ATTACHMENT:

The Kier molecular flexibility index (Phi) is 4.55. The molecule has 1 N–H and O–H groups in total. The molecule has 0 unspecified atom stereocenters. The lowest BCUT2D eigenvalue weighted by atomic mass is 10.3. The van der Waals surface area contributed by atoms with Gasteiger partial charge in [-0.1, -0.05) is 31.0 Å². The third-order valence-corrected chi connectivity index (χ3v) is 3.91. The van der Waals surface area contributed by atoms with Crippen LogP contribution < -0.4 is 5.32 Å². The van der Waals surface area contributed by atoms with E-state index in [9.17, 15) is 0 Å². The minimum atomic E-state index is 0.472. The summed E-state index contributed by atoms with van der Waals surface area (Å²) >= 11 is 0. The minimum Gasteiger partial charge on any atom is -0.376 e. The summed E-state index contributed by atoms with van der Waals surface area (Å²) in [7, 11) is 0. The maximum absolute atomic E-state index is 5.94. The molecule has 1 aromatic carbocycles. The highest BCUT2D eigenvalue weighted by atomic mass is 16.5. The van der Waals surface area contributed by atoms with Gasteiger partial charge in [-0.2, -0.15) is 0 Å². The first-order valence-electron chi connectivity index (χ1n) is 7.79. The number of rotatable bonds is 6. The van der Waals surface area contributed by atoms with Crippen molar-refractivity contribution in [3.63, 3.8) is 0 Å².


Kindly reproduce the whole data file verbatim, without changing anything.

The Kier molecular flexibility index (Phi) is 4.55. The molecule has 1 N–H and O–H groups in total. The molecule has 0 unspecified atom stereocenters. The lowest BCUT2D eigenvalue weighted by atomic mass is 10.3. The van der Waals surface area contributed by atoms with Gasteiger partial charge in [-0.1, -0.05) is 31.0 Å². The third-order valence-corrected chi connectivity index (χ3v) is 3.91. The van der Waals surface area contributed by atoms with Crippen LogP contribution < -0.4 is 5.32 Å². The van der Waals surface area contributed by atoms with E-state index in [9.17, 15) is 0 Å². The minimum atomic E-state index is 0.472. The summed E-state index contributed by atoms with van der Waals surface area (Å²) >= 11 is 0. The minimum Gasteiger partial charge on any atom is -0.376 e. The summed E-state index contributed by atoms with van der Waals surface area (Å²) in [7, 11) is 0. The maximum absolute atomic E-state index is 5.94. The molecule has 1 aromatic carbocycles. The highest BCUT2D eigenvalue weighted by atomic mass is 16.5. The van der Waals surface area contributed by atoms with Gasteiger partial charge in [-0.2, -0.15) is 0 Å². The first-order valence-electron chi connectivity index (χ1n) is 7.79. The number of rotatable bonds is 6. The van der Waals surface area contributed by atoms with Crippen molar-refractivity contribution in [3.63, 3.8) is 0 Å².